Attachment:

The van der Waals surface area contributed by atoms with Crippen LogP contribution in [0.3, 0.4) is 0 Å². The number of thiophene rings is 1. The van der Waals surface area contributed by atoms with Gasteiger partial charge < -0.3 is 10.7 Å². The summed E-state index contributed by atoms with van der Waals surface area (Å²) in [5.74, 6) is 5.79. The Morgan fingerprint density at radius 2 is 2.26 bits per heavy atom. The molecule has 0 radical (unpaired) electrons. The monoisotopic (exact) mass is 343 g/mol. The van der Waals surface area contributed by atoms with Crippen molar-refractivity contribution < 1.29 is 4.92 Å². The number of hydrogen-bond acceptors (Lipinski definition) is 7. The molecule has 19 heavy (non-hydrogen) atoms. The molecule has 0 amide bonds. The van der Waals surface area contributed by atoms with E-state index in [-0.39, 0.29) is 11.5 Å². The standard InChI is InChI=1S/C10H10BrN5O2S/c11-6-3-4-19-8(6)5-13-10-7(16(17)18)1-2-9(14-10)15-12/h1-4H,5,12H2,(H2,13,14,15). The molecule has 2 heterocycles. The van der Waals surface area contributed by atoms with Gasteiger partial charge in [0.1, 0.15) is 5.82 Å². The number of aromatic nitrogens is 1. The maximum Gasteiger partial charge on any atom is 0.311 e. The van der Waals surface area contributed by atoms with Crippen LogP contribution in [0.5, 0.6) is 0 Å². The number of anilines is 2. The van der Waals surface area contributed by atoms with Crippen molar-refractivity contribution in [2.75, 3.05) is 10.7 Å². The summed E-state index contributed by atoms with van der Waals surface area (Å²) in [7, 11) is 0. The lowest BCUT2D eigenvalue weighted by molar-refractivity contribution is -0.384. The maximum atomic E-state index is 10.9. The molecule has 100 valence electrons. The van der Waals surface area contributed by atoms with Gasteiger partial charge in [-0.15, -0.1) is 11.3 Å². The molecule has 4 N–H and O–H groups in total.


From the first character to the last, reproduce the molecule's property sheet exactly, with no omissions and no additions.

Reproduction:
The van der Waals surface area contributed by atoms with Crippen LogP contribution in [0.3, 0.4) is 0 Å². The number of thiophene rings is 1. The van der Waals surface area contributed by atoms with Gasteiger partial charge < -0.3 is 10.7 Å². The summed E-state index contributed by atoms with van der Waals surface area (Å²) in [5.74, 6) is 5.79. The Morgan fingerprint density at radius 2 is 2.26 bits per heavy atom. The molecule has 0 radical (unpaired) electrons. The monoisotopic (exact) mass is 343 g/mol. The van der Waals surface area contributed by atoms with Crippen molar-refractivity contribution < 1.29 is 4.92 Å². The number of hydrogen-bond acceptors (Lipinski definition) is 7. The molecule has 19 heavy (non-hydrogen) atoms. The molecule has 0 amide bonds. The van der Waals surface area contributed by atoms with E-state index in [-0.39, 0.29) is 11.5 Å². The standard InChI is InChI=1S/C10H10BrN5O2S/c11-6-3-4-19-8(6)5-13-10-7(16(17)18)1-2-9(14-10)15-12/h1-4H,5,12H2,(H2,13,14,15). The molecule has 2 heterocycles. The van der Waals surface area contributed by atoms with Gasteiger partial charge in [0.1, 0.15) is 5.82 Å². The number of aromatic nitrogens is 1. The maximum Gasteiger partial charge on any atom is 0.311 e. The van der Waals surface area contributed by atoms with Crippen LogP contribution in [0.5, 0.6) is 0 Å². The number of anilines is 2. The van der Waals surface area contributed by atoms with Crippen molar-refractivity contribution in [2.75, 3.05) is 10.7 Å². The summed E-state index contributed by atoms with van der Waals surface area (Å²) in [7, 11) is 0. The lowest BCUT2D eigenvalue weighted by molar-refractivity contribution is -0.384. The maximum atomic E-state index is 10.9. The molecule has 100 valence electrons. The van der Waals surface area contributed by atoms with Gasteiger partial charge in [-0.15, -0.1) is 11.3 Å². The molecule has 4 N–H and O–H groups in total.